Visual Supply Co Love in desolation The New York Times — Community Journals My Americans Top Tens UbuWeb Top Tens UbuWeb Top Ten June 2017 Samuel Andreyev 1. George Antheil, Ballet Mécanique [MP3] 2. Paul Dutton, Reverberations [MP3] 3. Auger Loizeau: Smell+ This project explores the human experiential potential of the sense of smell, applying contemporary scientific research in a range of domestic and social contexts. The current low status of smell is a result of the revaluation of the senses by philosophers and scientists of the 18th and 19th centuries. Smell was considered lower order, primitive, savage and bestial. Smell is the one sense where control is lost, each intake of breath sends loaded air molecules over the receptors in the nose and in turn potentially gutteral, uncensored information to the brain. At the same time our bodies are emitting, loading the air around us and effecting others in ways we are only now starting to understand.

Everything Science Knows Right Now About Standing Desks If it wasn't already clear through common sense, it's become painfully clear through science that sitting all day is terrible for your health. What's especially alarming about this evidence is that extra physical activity doesn't seem to offset the costs of what researchers call "prolonged sedentary time." Just as jogging and tomato juice don't make up for a night of smoking and drinking, a little evening exercise doesn't erase the physical damage done by a full work day at your desk. In response some people have turned to active desks—be it a standing workspace or even a treadmill desk—but the research on this recent trend has been too scattered to draw clear conclusions on its benefits (and potential drawbacks). At least until now. A trio of Canada-based researchers has analyzed the strongest 23 active desk studies to draw some conclusions on how standing and treadmill desks impact both physiological health and psychological performance.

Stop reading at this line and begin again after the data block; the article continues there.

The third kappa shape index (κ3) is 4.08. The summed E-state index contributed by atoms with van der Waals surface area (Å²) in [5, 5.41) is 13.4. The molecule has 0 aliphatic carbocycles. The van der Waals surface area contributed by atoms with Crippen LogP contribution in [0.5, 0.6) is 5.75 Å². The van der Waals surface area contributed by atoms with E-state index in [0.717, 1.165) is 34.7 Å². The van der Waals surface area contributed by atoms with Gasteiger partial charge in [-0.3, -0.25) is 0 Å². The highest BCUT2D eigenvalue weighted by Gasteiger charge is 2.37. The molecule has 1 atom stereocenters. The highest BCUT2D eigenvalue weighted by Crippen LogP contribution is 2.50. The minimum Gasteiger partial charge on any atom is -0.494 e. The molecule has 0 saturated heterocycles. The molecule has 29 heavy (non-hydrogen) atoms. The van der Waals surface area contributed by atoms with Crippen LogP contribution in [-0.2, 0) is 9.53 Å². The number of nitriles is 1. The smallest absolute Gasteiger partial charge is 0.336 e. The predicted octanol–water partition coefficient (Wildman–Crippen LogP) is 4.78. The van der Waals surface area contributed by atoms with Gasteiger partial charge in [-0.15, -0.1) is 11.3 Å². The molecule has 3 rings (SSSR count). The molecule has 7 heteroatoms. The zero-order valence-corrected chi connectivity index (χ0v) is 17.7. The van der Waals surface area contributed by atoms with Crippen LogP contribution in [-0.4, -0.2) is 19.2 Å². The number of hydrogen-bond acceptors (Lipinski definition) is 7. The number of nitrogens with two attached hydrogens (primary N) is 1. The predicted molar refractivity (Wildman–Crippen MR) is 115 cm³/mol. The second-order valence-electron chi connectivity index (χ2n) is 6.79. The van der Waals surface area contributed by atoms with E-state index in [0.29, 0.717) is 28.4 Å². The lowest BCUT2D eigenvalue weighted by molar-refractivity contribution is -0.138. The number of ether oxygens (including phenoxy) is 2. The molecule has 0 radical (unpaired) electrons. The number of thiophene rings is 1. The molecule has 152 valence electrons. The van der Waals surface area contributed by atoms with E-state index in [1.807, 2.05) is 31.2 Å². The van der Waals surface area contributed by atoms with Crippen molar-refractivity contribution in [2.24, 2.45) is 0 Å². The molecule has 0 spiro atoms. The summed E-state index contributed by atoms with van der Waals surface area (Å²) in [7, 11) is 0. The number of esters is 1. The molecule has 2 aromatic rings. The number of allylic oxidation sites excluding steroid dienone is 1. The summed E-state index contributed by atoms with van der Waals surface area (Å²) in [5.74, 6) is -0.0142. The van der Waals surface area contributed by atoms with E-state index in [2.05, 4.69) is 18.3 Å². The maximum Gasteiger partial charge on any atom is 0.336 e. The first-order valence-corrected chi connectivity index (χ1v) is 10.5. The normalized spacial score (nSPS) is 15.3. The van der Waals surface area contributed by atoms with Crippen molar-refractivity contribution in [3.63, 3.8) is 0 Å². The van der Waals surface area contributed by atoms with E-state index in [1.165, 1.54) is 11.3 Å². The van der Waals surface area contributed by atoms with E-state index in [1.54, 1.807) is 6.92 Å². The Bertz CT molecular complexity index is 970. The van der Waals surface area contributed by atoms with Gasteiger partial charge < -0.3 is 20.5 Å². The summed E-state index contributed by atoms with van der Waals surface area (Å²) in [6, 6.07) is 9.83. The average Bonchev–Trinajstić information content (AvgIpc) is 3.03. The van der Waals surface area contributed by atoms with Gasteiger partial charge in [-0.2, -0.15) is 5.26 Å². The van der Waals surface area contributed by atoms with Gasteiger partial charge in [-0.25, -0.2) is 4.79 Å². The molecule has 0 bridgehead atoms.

Mural is Purposely Painted Upside Down to Reflect Right Side Up in the Water Artist Ray Bartkus wanted to incorporate Lithuania’s Šešupė River into a captivating work of art, so he intentionally painted his mural upside-down. While the designs of the mural may appear quite ordinary at first glance, the real magic happens when viewers first notice the display’s river reflection. When reflected in the river’s dark waters, the painted figures seem to come to life, interacting with the water itself. Suddenly, swimmers, swans, and rowers seem to be sitting atop the water at the Marijampolė, Lithuania location. Even a pair of legs appear to peek out of the water, as though diver has just gone headfirst into the river.

Altered Landscapes Symposium: Arts & Human Rights » Watermans This symposium, which is part of the Altered Landscapes exhibition programme, will discuss issues of displacement and migration, exploring how art can catalyse debate around human rights and create a dialogue around these issues. Speakers include international artists May Abdalla and Juan delGado, curator and Co-Director of Culture+Conflict, Michaela Crimmin and Áine O’Brien, Co-Director of Counterpoint Arts. The symposium will be chaired by Saphia Crowther, editor at Amnesty International.